Oh, the irony of the reality of ALS

As pointed out in previous posts, bloodhounds follow the scent trail that matches the scent on the article used to begin the “hunt.” The bloodhound cannot differentiate whether the scent article originated from a convicted felon, a college professor, a lost child, a swim coach, or Mayor Joe from Big City, USA. Nor does the bloodhound care about the subject’s sex, socioeconomic position, religious affiliation, or ethnic background. The bloodhound’s only goal—find the person who matches the scent. Period.

On an entirely different front, ALS operates on much the same principles. Go after a person with no regard to his or her level of education, annual income, marital status, age, etc.

The grim reality of this hit home again the day before Christmas, when a letter dated December 17, 2019, arrived from UCSF’s Catherine Lomen-Hoerth, MD PhD. You’ll read that Dr. Lomen-Hoerth was mentored by Richard K. Olney, MD, at UCSF. Dr. Olney was diagnosed with and ultimately succumbed to ALS. Additionally, another very devoted, brilliant UCSF researcher—Rahul Desikan, MD PhD, committed to the research of neurological diseases—was also diagnosed with fast-progressing ALS and passed away in July of 2019.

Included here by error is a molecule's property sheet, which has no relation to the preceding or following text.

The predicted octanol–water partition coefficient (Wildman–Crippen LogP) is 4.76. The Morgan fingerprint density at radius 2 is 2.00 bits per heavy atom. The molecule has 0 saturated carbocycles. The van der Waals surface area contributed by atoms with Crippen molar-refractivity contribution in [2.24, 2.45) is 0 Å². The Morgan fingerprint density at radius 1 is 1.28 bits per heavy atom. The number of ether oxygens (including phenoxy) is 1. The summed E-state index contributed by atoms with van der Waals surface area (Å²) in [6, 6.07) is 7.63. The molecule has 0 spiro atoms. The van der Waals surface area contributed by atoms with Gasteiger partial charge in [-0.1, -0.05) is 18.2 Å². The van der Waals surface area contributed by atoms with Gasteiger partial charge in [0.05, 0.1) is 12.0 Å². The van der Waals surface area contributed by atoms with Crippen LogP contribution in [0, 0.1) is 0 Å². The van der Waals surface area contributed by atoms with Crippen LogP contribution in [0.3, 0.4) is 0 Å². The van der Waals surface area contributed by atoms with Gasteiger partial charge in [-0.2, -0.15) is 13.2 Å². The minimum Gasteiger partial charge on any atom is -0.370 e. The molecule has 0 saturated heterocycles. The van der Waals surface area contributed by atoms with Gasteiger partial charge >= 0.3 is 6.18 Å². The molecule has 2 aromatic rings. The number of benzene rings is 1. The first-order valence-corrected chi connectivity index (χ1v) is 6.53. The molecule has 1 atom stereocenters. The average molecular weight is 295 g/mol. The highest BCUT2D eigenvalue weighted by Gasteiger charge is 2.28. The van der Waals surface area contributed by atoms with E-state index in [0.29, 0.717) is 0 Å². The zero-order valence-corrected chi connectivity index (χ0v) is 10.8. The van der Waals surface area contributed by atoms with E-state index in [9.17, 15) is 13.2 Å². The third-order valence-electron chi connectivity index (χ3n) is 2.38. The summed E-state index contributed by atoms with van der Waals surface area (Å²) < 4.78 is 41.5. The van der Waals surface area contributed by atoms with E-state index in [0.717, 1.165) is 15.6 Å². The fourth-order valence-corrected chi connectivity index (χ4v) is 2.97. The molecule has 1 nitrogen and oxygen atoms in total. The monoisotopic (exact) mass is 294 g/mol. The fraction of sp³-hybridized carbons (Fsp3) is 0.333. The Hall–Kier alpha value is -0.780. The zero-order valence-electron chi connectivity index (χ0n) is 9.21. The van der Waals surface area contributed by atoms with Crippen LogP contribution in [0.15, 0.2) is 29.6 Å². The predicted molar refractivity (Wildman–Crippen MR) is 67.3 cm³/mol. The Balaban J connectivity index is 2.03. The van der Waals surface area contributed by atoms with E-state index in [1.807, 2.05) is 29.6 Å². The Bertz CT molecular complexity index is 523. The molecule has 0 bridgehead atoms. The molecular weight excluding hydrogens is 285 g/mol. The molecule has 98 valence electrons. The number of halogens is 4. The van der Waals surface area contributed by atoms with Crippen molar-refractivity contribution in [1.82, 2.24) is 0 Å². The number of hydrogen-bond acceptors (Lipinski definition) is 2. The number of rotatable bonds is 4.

One of my intended purposes for Hound by the Sea is to help increase awareness about a disease that is not well known nor well understood and for which no cure has yet to be discovered. 

Please Note:  The link to Dr. Lomen-Hoerth’s letter is not an indirect appeal for your monetary support for UCSF’s ALS Center. Dr. Lomen-Hoerth happens to be the neurologist who ultimately put a name on my ailment, and her letter is provided here as a means to provide additional insight concerning ALS.

UCSF ALS Center’s Founding Director Dies of the Disease He Studied

Colleagues Mourn Loss of Rahul Desikan, 41, to ALS